throneReflecting on the text

Begin today by reading through Revelation 4.

One of the things John is clearly emphasizing is the throne. In fact, out of 62 times the word “throne” is used in the New Testament, 47 are found in the book of Revelation. And of those 47 in Revelation, 19 occur in chapters 4 and 5.

When you think about a throne, what comes to mind? What is (or was in the ancient world) true of the people who sit on them? (Obviously, they are kings and queens, but how does that play out?)

A major question that apocalyptic literature wrestles with is, “Who is King or Lord of all?” In other words, who rules the world? Who is in control? Who has power, authority, dominion?

To ask, “Who is on the throne?” is also to ask, “Who deserves our absolute allegiance? Who is worthy of our devotion?”

John’s throneroom vision draws heavily on three Old Testament passages in particular: Isaiah 6.1-5; Ezekiel 1.4-28; Daniel 7.9-14

In all of these visions (Revelation included), who is on the throne?

God, of course. But here’s the problem: If you were to ask an average person living in the first century Roman world who was presently sitting on the throne, who had ultimate power and authority, who was running the world, they would have all given you the same answer: Caesar.

The Emperor sat on the throne, both literally and symbolically. Or so it seemed. As a matter of fact, that’s exactly the idea John is denying.

While John seems to explain his vision primarily in terms recalling similar Old Testament visions, some elements of this throneroom scene deliberately parody the royal court of Rome’s emperor himself.

– The phrase “You are worthy” (4.11; 5.9,12) reflects the acclamation used to greet the emperor during his triumphal entrance.

– The title “Lord and God” (4.8) is exactly the way the current emperor, Domitian, demanded that he be addressed.

– John portrays twenty-four elders surrounding the throne of God, exactly the number of bodyguards who surrounded Domitian.

– The elders placing their crowns at God’s feet echoes the ancient custom of kings paying homage to other kings the exact same way.

In a scene intentionally subversive of imperial pomp, John unmistakably claims that God is the Ruler of the world. (This statement is both “political” and dangerous.)

Think about this for a minute. Only God is Lord. Only God is worthy of worship. God is the most powerful being in the universe. Only God can save the world from evil. (You might want to read that one again.) Only God deserves my absolute allegiance.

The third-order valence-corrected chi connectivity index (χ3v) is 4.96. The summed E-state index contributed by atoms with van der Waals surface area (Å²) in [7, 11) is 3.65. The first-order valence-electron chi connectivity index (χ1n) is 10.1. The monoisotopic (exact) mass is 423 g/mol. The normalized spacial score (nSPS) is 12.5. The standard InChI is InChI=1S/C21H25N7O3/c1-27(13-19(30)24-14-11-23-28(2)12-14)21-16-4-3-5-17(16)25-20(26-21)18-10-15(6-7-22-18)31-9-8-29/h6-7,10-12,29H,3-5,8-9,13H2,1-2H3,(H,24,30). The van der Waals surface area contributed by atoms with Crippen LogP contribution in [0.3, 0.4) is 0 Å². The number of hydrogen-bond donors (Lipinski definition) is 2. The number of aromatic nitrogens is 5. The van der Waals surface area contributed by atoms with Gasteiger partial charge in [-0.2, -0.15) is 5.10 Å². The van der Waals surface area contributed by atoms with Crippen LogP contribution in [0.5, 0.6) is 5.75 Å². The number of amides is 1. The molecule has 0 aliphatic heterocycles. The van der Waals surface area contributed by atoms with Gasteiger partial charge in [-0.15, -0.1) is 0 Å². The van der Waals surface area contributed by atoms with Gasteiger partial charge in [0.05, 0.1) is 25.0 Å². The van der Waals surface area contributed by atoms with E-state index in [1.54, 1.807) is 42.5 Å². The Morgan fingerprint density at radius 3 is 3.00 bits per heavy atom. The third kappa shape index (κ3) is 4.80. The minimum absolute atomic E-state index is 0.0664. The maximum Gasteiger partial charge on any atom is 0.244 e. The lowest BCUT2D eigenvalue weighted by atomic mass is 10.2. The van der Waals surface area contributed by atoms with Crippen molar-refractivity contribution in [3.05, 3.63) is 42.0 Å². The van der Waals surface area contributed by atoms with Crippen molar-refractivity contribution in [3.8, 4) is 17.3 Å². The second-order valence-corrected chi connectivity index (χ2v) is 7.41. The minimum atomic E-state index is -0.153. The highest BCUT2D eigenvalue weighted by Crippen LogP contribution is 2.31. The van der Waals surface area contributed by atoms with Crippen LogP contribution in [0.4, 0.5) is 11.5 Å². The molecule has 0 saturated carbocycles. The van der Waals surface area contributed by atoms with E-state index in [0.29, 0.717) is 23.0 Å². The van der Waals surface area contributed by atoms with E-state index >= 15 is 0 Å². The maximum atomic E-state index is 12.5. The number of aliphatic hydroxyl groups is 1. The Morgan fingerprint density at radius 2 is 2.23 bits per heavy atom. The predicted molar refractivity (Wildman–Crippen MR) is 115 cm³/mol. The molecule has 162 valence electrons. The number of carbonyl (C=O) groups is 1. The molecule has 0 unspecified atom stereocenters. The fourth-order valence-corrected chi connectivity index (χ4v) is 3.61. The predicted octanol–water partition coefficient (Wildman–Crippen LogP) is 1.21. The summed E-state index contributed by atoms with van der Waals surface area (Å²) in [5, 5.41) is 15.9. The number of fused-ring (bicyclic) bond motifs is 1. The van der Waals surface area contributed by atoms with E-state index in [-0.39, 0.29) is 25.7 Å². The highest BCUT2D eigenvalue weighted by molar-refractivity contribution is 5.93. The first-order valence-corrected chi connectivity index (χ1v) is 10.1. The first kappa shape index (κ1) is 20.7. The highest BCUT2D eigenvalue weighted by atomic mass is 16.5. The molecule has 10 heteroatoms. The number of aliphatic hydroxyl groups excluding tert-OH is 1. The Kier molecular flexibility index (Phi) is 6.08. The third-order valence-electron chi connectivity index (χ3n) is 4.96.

Living what we learn

So what does this mean in our world? Well, who seems powerful today? Who seems to be calling the shots? Who (or what) has real power and authority in our world? For one thing, this passage means that their power must always be relativized by the power of God. We must see them all in their proper relationship to – that is, below – the One Who Sits on the Throne.

It also means that we have to choose who we will confess as King. Not just confess with our mouths, but with our lives.

In addition to parodying Caesar’s entourage, the 24 elders probably symbolize the people of God (the twelve tribes and the twelve apostles). That means us.

So let me ask you a question: where are the 24 elders (before they hit the deck, of course)?

That’s right; they’re on thrones.

So if thrones symbolize rulership, what are people doing on thrones? Apparently God wants to share his dominion. It seems that God invites us to participate in his rule. Come to think of it, that sounds an awful lot like Genesis 1 & 2. What do those stories say God created us for? To extend God’s loving dominion through all creation.

This also sounds a lot like Revelation 1.5-6, 3.21, 5.10, and 22.5. Apparently we are part of the answer to our prayer, “May your kingdom come” (Matthew 6.10).

In other words, our  task is to embody and continue to spread the kingdom of God.

This means, for one thing, that part of our witness is making clear that God, and not empires or nations, rules the world. May we have ears to hear.

It also resonates on a smaller-scale. Our society tempts each of us to take the reins of our own personal universe. We often even try to fit God into that picture as one of the marionettes we get to control. We’d never say it this way, but what else is disobedience but putting God in his place? Why do we get mad at God when we don’t get what we want? Why does our vision of God seem to look a whole lot like us – spiritually, culturally, economically, politically?

What would it like for God to truly become king of…

       Your family?

       Your job?

       Your free time?

       Your church community?

       Your neighborhood?

This is our calling, each and every one of us: to manifest and spread the loving, peaceful, life-giving rule and reign of God wherever we go.

We can say one thing for sure: if God is King, then we are not. Say that to yourself as many times as you need to: I am not the King or Queen of my world. I am not on the throne in the center of the universe; God is.

I don’t think it’s any accident that John shows these 24 elders, representing us, laying down their crowns.

Maybe we need to take a few minutes and do the same.